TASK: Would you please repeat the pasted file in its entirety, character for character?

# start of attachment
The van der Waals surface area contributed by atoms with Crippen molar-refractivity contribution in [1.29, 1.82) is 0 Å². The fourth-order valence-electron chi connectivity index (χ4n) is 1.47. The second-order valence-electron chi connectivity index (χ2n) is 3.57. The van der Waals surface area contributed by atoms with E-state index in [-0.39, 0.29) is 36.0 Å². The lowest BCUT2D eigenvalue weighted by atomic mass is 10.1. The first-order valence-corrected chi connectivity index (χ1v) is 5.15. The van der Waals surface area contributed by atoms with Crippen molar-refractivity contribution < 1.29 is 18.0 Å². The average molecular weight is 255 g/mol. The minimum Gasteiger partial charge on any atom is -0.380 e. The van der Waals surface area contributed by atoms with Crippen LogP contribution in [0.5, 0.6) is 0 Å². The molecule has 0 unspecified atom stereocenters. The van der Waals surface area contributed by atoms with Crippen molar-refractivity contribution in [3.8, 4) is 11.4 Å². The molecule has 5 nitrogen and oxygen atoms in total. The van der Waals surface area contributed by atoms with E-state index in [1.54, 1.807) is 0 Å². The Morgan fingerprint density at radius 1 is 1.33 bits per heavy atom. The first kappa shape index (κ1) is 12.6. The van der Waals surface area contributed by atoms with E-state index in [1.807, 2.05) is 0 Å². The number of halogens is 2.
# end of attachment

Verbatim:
The van der Waals surface area contributed by atoms with Crippen molar-refractivity contribution in [1.29, 1.82) is 0 Å². The fourth-order valence-electron chi connectivity index (χ4n) is 1.47. The second-order valence-electron chi connectivity index (χ2n) is 3.57. The van der Waals surface area contributed by atoms with E-state index in [-0.39, 0.29) is 36.0 Å². The lowest BCUT2D eigenvalue weighted by atomic mass is 10.1. The first-order valence-corrected chi connectivity index (χ1v) is 5.15. The van der Waals surface area contributed by atoms with Crippen molar-refractivity contribution < 1.29 is 18.0 Å². The average molecular weight is 255 g/mol. The minimum Gasteiger partial charge on any atom is -0.380 e. The van der Waals surface area contributed by atoms with Crippen LogP contribution in [0.5, 0.6) is 0 Å². The molecule has 0 unspecified atom stereocenters. The van der Waals surface area contributed by atoms with Crippen molar-refractivity contribution in [3.8, 4) is 11.4 Å². The molecule has 5 nitrogen and oxygen atoms in total. The van der Waals surface area contributed by atoms with E-state index in [1.54, 1.807) is 0 Å². The Morgan fingerprint density at radius 1 is 1.33 bits per heavy atom. The first kappa shape index (κ1) is 12.6. The van der Waals surface area contributed by atoms with E-state index in [1.807, 2.05) is 0 Å². The number of halogens is 2.